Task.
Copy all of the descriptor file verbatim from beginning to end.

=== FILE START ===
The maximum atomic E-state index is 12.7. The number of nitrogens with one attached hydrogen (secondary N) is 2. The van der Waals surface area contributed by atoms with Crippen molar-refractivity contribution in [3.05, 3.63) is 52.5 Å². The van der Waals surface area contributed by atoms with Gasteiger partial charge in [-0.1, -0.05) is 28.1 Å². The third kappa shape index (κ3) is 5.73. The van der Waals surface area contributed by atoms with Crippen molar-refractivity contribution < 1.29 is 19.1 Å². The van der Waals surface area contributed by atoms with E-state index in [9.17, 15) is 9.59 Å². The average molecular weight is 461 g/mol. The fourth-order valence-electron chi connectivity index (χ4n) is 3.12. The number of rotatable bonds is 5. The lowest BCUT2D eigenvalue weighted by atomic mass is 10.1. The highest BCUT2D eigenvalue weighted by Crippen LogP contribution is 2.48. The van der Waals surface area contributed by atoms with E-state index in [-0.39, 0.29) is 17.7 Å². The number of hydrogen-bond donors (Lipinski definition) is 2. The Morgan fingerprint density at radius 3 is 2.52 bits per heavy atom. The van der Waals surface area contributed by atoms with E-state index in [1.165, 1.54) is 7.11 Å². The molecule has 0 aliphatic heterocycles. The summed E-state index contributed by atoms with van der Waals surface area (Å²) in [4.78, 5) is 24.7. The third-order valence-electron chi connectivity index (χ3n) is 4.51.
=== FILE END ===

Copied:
The maximum atomic E-state index is 12.7. The number of nitrogens with one attached hydrogen (secondary N) is 2. The van der Waals surface area contributed by atoms with Crippen molar-refractivity contribution in [3.05, 3.63) is 52.5 Å². The van der Waals surface area contributed by atoms with Gasteiger partial charge in [-0.1, -0.05) is 28.1 Å². The third kappa shape index (κ3) is 5.73. The van der Waals surface area contributed by atoms with Crippen molar-refractivity contribution < 1.29 is 19.1 Å². The van der Waals surface area contributed by atoms with E-state index in [9.17, 15) is 9.59 Å². The average molecular weight is 461 g/mol. The fourth-order valence-electron chi connectivity index (χ4n) is 3.12. The number of rotatable bonds is 5. The lowest BCUT2D eigenvalue weighted by atomic mass is 10.1. The highest BCUT2D eigenvalue weighted by Crippen LogP contribution is 2.48. The van der Waals surface area contributed by atoms with E-state index in [-0.39, 0.29) is 17.7 Å². The number of hydrogen-bond donors (Lipinski definition) is 2. The Morgan fingerprint density at radius 3 is 2.52 bits per heavy atom. The van der Waals surface area contributed by atoms with E-state index in [1.165, 1.54) is 7.11 Å². The molecule has 0 aliphatic heterocycles. The summed E-state index contributed by atoms with van der Waals surface area (Å²) in [4.78, 5) is 24.7. The third-order valence-electron chi connectivity index (χ3n) is 4.51.